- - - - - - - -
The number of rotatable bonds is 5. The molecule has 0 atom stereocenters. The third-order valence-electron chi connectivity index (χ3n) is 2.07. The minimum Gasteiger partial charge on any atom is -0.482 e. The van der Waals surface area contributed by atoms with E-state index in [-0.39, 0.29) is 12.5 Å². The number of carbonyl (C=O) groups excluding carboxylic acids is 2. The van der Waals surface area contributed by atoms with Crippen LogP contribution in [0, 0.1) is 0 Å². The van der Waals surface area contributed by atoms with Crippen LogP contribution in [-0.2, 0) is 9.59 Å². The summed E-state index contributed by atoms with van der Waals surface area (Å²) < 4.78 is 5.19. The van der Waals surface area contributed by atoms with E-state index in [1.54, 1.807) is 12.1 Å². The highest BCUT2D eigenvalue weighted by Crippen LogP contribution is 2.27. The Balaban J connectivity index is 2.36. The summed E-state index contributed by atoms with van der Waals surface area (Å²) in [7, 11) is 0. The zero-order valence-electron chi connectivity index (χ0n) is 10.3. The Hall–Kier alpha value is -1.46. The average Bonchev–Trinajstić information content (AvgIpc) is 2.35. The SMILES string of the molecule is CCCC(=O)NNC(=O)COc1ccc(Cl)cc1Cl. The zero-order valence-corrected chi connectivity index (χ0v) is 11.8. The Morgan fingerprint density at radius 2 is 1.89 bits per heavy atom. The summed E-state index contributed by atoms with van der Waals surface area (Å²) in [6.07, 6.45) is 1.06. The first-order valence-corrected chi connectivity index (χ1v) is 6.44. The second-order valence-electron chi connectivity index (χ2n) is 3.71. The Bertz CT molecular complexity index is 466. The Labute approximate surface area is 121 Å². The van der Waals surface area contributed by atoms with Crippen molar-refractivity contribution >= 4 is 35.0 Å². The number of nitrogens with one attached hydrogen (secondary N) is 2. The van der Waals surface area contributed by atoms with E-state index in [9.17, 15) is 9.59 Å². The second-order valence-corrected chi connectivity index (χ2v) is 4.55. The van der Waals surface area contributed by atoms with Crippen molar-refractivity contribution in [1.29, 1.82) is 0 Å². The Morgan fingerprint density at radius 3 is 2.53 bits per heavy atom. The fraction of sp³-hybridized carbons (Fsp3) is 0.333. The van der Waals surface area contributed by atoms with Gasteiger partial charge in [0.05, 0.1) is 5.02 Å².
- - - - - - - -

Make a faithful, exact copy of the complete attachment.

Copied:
The number of rotatable bonds is 5. The molecule has 0 atom stereocenters. The third-order valence-electron chi connectivity index (χ3n) is 2.07. The minimum Gasteiger partial charge on any atom is -0.482 e. The van der Waals surface area contributed by atoms with E-state index in [-0.39, 0.29) is 12.5 Å². The number of carbonyl (C=O) groups excluding carboxylic acids is 2. The van der Waals surface area contributed by atoms with Crippen LogP contribution in [0, 0.1) is 0 Å². The van der Waals surface area contributed by atoms with Crippen LogP contribution in [-0.2, 0) is 9.59 Å². The summed E-state index contributed by atoms with van der Waals surface area (Å²) < 4.78 is 5.19. The van der Waals surface area contributed by atoms with E-state index in [1.54, 1.807) is 12.1 Å². The highest BCUT2D eigenvalue weighted by Crippen LogP contribution is 2.27. The Balaban J connectivity index is 2.36. The summed E-state index contributed by atoms with van der Waals surface area (Å²) in [7, 11) is 0. The zero-order valence-electron chi connectivity index (χ0n) is 10.3. The Hall–Kier alpha value is -1.46. The average Bonchev–Trinajstić information content (AvgIpc) is 2.35. The SMILES string of the molecule is CCCC(=O)NNC(=O)COc1ccc(Cl)cc1Cl. The zero-order valence-corrected chi connectivity index (χ0v) is 11.8. The Morgan fingerprint density at radius 2 is 1.89 bits per heavy atom. The summed E-state index contributed by atoms with van der Waals surface area (Å²) in [6.07, 6.45) is 1.06. The first-order valence-corrected chi connectivity index (χ1v) is 6.44. The second-order valence-electron chi connectivity index (χ2n) is 3.71. The Bertz CT molecular complexity index is 466. The Labute approximate surface area is 121 Å². The van der Waals surface area contributed by atoms with Crippen molar-refractivity contribution >= 4 is 35.0 Å². The number of nitrogens with one attached hydrogen (secondary N) is 2. The van der Waals surface area contributed by atoms with E-state index in [9.17, 15) is 9.59 Å². The second-order valence-corrected chi connectivity index (χ2v) is 4.55. The van der Waals surface area contributed by atoms with Crippen molar-refractivity contribution in [1.29, 1.82) is 0 Å². The Morgan fingerprint density at radius 3 is 2.53 bits per heavy atom. The fraction of sp³-hybridized carbons (Fsp3) is 0.333. The van der Waals surface area contributed by atoms with Gasteiger partial charge in [0.05, 0.1) is 5.02 Å².